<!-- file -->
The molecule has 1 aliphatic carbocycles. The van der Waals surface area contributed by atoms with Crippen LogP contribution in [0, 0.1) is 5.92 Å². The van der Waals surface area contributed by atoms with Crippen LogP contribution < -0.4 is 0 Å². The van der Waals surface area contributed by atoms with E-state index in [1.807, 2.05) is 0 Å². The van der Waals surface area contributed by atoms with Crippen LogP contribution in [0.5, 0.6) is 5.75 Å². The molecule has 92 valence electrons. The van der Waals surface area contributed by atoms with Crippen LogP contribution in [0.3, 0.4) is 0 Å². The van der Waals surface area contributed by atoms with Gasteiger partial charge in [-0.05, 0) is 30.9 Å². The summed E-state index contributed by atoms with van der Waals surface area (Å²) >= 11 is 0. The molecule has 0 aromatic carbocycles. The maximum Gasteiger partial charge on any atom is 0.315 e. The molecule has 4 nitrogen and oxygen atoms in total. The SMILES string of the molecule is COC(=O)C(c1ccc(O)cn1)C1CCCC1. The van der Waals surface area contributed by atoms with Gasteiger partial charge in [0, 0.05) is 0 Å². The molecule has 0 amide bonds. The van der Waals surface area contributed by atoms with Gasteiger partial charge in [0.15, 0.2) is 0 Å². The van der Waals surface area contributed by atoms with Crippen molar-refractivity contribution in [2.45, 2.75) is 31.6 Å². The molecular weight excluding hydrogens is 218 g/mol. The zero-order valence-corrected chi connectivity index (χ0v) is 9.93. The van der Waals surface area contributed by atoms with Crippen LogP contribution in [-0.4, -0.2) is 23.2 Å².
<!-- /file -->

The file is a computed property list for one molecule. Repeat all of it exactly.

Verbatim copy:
The molecule has 1 aliphatic carbocycles. The van der Waals surface area contributed by atoms with Crippen LogP contribution in [0, 0.1) is 5.92 Å². The van der Waals surface area contributed by atoms with Crippen LogP contribution < -0.4 is 0 Å². The van der Waals surface area contributed by atoms with E-state index in [1.807, 2.05) is 0 Å². The van der Waals surface area contributed by atoms with Crippen LogP contribution in [0.5, 0.6) is 5.75 Å². The molecule has 92 valence electrons. The van der Waals surface area contributed by atoms with Crippen LogP contribution in [0.3, 0.4) is 0 Å². The van der Waals surface area contributed by atoms with Gasteiger partial charge in [-0.05, 0) is 30.9 Å². The summed E-state index contributed by atoms with van der Waals surface area (Å²) >= 11 is 0. The molecule has 0 aromatic carbocycles. The maximum Gasteiger partial charge on any atom is 0.315 e. The molecule has 4 nitrogen and oxygen atoms in total. The SMILES string of the molecule is COC(=O)C(c1ccc(O)cn1)C1CCCC1. The van der Waals surface area contributed by atoms with Gasteiger partial charge in [0, 0.05) is 0 Å². The molecule has 0 amide bonds. The van der Waals surface area contributed by atoms with Gasteiger partial charge in [0.15, 0.2) is 0 Å². The van der Waals surface area contributed by atoms with Crippen molar-refractivity contribution in [2.45, 2.75) is 31.6 Å². The molecular weight excluding hydrogens is 218 g/mol. The zero-order valence-corrected chi connectivity index (χ0v) is 9.93. The van der Waals surface area contributed by atoms with Crippen LogP contribution in [-0.4, -0.2) is 23.2 Å².